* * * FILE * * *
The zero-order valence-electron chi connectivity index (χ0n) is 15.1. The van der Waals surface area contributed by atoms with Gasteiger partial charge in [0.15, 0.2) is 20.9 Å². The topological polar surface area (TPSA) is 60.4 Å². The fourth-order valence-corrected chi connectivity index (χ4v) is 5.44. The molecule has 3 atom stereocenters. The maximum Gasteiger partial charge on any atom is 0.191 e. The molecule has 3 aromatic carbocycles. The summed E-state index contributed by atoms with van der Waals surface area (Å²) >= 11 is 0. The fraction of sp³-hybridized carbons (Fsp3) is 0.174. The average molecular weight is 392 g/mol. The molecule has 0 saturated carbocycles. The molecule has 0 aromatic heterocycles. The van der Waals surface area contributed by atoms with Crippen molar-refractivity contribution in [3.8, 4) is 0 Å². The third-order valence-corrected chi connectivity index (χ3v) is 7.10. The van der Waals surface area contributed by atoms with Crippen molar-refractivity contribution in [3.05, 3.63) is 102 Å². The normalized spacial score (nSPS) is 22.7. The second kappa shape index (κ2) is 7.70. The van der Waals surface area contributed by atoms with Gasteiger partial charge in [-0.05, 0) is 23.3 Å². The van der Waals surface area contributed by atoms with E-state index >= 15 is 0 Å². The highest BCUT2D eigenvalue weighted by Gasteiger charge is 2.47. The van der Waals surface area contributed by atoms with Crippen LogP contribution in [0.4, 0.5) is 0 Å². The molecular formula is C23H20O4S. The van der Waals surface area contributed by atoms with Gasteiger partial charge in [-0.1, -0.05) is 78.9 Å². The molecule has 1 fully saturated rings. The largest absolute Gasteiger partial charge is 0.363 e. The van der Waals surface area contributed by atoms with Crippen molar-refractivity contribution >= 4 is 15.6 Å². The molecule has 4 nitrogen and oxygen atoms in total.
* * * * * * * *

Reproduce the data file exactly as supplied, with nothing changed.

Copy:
The zero-order valence-electron chi connectivity index (χ0n) is 15.1. The van der Waals surface area contributed by atoms with Gasteiger partial charge in [0.15, 0.2) is 20.9 Å². The topological polar surface area (TPSA) is 60.4 Å². The fourth-order valence-corrected chi connectivity index (χ4v) is 5.44. The molecule has 3 atom stereocenters. The maximum Gasteiger partial charge on any atom is 0.191 e. The molecule has 3 aromatic carbocycles. The summed E-state index contributed by atoms with van der Waals surface area (Å²) >= 11 is 0. The fraction of sp³-hybridized carbons (Fsp3) is 0.174. The average molecular weight is 392 g/mol. The molecule has 0 saturated carbocycles. The molecule has 0 aromatic heterocycles. The van der Waals surface area contributed by atoms with Crippen molar-refractivity contribution in [3.8, 4) is 0 Å². The third-order valence-corrected chi connectivity index (χ3v) is 7.10. The van der Waals surface area contributed by atoms with Crippen molar-refractivity contribution in [3.05, 3.63) is 102 Å². The normalized spacial score (nSPS) is 22.7. The second kappa shape index (κ2) is 7.70. The van der Waals surface area contributed by atoms with Gasteiger partial charge in [-0.05, 0) is 23.3 Å². The van der Waals surface area contributed by atoms with E-state index >= 15 is 0 Å². The highest BCUT2D eigenvalue weighted by Gasteiger charge is 2.47. The van der Waals surface area contributed by atoms with Crippen LogP contribution in [0.4, 0.5) is 0 Å². The molecular formula is C23H20O4S. The van der Waals surface area contributed by atoms with Gasteiger partial charge in [-0.1, -0.05) is 78.9 Å². The molecule has 1 fully saturated rings. The largest absolute Gasteiger partial charge is 0.363 e. The van der Waals surface area contributed by atoms with Crippen molar-refractivity contribution >= 4 is 15.6 Å². The molecule has 4 nitrogen and oxygen atoms in total.